add name="transportClientEndpointBehavior" type="Microsoft.ServiceBus.Configuration.TransportClientEndpointBehaviorElement, Microsoft.ServiceBus, Culture=neutral, PublicKeyToken=31bf3856ad364e35" />

</behaviorExtensions><

bindingElementExtensions>

<add name="netMessagingTransport" type="Microsoft.ServiceBus.Messaging.Configuration.NetMessagingTransportExtensionElement, Microsoft.ServiceBus, Culture=neutral, PublicKeyToken=31bf3856ad364e35" /></

bindingElementExtensions>

<bindingExtensions><

add name="netMessagingBinding" type="Microsoft.ServiceBus.Messaging.Configuration.NetMessagingBindingCollectionElement, Microsoft.ServiceBus, Culture=neutral, PublicKeyToken=31bf3856ad364e35" />

</bindingExtensions></

extensions>

</system.serviceModel><

system.webServer> <modules runAllManagedModulesForAllRequests="true" />

<!--

To browse web app root directory during debugging, set the value below to true.

Set to false before deployment to avoid disclosing web app folder information.

-->

<directoryBrowse enabled="true" /></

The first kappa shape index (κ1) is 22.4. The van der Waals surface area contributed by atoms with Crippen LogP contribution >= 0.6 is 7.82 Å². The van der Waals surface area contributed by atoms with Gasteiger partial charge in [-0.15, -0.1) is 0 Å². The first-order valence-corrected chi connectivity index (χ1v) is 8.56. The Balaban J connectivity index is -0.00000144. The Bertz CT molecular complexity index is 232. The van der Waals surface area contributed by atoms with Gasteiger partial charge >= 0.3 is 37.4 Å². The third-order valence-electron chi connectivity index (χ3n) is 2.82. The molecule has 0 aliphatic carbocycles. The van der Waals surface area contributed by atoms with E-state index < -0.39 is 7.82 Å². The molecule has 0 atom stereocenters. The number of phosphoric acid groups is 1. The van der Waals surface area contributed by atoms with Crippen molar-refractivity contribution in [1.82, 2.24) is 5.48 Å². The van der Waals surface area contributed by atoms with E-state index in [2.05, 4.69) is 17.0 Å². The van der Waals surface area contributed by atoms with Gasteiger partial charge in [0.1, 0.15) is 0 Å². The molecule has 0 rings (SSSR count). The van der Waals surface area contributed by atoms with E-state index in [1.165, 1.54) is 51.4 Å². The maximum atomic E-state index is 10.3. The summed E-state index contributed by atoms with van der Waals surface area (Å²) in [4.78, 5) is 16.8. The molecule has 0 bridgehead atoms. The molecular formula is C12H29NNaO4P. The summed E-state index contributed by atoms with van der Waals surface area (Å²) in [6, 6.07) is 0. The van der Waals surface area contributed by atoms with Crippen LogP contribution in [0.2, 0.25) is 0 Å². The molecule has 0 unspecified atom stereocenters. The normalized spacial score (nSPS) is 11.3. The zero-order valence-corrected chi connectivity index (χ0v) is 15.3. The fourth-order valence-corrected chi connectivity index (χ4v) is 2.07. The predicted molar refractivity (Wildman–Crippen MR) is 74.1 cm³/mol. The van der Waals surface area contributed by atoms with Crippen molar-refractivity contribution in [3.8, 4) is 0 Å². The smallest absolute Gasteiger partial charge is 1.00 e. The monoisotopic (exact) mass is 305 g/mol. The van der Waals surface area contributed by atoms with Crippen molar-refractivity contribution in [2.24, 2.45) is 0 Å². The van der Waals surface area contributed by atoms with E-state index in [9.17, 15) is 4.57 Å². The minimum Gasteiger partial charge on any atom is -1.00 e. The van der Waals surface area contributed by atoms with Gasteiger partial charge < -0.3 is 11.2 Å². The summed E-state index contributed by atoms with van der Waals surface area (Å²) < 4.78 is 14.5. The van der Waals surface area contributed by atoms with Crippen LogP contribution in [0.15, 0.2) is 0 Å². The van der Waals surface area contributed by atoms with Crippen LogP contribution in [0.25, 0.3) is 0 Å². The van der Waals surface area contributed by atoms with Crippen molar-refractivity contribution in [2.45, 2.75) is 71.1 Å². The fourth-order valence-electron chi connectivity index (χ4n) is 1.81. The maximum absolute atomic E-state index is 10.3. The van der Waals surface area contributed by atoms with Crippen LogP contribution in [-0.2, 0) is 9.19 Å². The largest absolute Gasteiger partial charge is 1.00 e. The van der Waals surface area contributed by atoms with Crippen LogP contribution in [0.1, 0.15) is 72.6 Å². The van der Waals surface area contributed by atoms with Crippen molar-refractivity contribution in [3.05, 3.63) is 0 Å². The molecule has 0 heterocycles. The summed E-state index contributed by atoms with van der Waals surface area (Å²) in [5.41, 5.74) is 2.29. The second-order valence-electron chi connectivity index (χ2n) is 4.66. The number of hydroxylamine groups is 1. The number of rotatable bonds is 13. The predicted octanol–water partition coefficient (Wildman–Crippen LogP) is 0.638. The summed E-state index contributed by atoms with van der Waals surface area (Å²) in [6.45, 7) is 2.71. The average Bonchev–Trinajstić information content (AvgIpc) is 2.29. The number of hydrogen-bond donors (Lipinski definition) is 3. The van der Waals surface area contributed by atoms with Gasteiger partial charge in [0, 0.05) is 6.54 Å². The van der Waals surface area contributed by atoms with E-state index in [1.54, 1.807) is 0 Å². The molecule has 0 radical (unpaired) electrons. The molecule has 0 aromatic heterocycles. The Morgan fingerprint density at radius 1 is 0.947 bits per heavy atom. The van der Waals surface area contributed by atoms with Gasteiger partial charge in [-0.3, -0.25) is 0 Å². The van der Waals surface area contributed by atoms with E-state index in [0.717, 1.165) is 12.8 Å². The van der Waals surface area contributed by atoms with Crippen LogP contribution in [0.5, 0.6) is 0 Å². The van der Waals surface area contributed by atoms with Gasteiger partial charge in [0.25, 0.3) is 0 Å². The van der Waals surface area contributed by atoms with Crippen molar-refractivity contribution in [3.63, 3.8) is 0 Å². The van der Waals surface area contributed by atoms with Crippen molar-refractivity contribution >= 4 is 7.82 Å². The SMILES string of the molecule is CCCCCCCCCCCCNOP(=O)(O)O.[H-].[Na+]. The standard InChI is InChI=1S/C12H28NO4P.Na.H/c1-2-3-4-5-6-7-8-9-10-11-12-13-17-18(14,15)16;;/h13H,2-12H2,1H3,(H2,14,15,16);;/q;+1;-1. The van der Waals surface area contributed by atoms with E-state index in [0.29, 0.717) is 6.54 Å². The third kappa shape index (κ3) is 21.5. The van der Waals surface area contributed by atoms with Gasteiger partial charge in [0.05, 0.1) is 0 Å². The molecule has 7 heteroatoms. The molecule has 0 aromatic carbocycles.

system.webServer>

</configuration>

I want to explain two settings from the web.config are the following:

listenUri="sb://ServerName/ServiceBusDefaultNamespace/EngagementTopic/subscriptions/EngagementSub1"

address="sb://ServerName/ServiceBusDefaultNamespace/EngagementTopic"

ListenUri listens to the subscription where address points to the topic where messages are being sent.

There are some ok examples out there but nothing fully complete in my opinion. Must of the samples use Azure Service Bus which is fine, but I wanted to show strictly how to use Windows Service Bus, as a pure on-premise setup. My next post will demonstrate how to send messages to the service created in this post. Fire away if you have any questions.

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Updating The Password For The Account Windows Service Bus Is Running Under